Emil Stumpp (17 March 1886 in Neckarzimmern – 5 April 1941 in Stuhm in West Prussia) was a German painter teacher and artist known for his cartoons and drawings of well-known people in the 1930s during the Weimar Republic. He died in 1941 in jail after returning to Germany. He had left after drawing an unflattering portrait of Adolf Hitler.
Stumpp was born in Neckarzimmern in southeastern Germany, but he moved with his family at the age of three to Worms. When he was eight the family moved to Karlsruhe. Stumpp served in the first world war reaching the rank of lieutenant. His early education had been in Karlsruhe, Uppsala and in Berlin. He studied art as well as philosophy, history and German. In 1924 he left his teaching post to become a full-time artist, despite having a wife and five children to support.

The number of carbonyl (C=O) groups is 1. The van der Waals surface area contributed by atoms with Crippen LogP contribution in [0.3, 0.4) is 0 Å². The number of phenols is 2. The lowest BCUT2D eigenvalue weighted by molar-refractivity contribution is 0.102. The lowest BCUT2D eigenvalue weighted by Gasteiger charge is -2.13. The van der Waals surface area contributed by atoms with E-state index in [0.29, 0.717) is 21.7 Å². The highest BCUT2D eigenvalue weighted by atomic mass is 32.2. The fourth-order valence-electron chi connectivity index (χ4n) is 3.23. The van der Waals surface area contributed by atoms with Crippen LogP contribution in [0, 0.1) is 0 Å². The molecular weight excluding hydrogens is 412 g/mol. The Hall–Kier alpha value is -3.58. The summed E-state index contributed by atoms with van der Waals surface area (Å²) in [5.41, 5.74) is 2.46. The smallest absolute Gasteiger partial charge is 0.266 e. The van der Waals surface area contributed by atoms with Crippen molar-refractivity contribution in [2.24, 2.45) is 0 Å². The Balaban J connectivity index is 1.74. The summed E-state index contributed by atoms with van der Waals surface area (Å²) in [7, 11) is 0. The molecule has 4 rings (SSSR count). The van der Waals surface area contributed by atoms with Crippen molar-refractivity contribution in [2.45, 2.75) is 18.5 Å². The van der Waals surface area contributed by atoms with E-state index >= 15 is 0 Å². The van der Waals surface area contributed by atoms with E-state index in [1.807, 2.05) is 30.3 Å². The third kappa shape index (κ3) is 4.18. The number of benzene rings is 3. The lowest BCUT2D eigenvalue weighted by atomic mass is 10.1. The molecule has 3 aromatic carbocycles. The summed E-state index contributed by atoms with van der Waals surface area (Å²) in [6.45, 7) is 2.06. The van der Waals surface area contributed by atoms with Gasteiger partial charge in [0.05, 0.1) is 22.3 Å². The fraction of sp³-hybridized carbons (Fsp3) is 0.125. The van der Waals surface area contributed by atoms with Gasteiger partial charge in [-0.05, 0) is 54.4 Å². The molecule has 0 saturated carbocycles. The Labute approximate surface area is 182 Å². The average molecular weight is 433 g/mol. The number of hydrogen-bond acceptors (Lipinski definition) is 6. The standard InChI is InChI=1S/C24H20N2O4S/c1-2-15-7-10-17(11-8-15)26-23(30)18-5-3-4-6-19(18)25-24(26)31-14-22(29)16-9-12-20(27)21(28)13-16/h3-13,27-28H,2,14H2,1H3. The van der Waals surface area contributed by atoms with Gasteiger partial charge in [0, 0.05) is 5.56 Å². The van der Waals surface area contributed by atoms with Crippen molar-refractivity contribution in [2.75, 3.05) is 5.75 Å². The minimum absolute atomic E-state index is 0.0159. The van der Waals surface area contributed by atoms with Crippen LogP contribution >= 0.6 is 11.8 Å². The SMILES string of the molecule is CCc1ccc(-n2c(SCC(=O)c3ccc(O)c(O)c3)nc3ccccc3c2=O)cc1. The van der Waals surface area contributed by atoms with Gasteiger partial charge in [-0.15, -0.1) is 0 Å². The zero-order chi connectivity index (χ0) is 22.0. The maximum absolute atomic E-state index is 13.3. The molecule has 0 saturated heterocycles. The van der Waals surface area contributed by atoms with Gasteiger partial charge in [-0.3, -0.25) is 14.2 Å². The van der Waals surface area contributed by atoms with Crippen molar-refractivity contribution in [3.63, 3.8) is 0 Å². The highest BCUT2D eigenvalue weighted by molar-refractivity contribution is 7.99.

He was successful and created portraits of many well known people including Bertold Brecht, Käthe Kollwitz, Erich Mendelsohn, Chancellor Friedrich Ebert, Thomas Mann, Otto Braun and Else Lasker-Schüler, Le Corbusier.
He was eventually commissioned to create a portrait of Adolf Hitler for his birthday in 1933. The work was not well received and the portrait, Strumpp, his paper (the General Anzeiger), and its editor were all prohibited.
Stumpp left the country but he was denounced on a return in 1940 and sentenced to one year in jail. He died in 1941.
- Portrait of Karl Schonherr, ArtofthePrint.com, accessed March 2009
- Thomas Mann Chronik, Gert Heine, Paul Schommer, 2004, ISBN 3-465-03235-7
- Der Maler und Nazigegner Emil Stumpp, 2002, accessed March 2009
- Cultures of Modernism, Cristanne Miller, accessed March 2009
- General Anzeiger, 20 April 1933, accessed March 2009
- Enil Stumpp: Pressezeichnungen. Bilder der Weimar Zeit, Peter, Karen, ISBN 3-88474-481-X, accessed 16 March 2009
- Archive Exhibition, Darmstadt, accessed 16 March 2009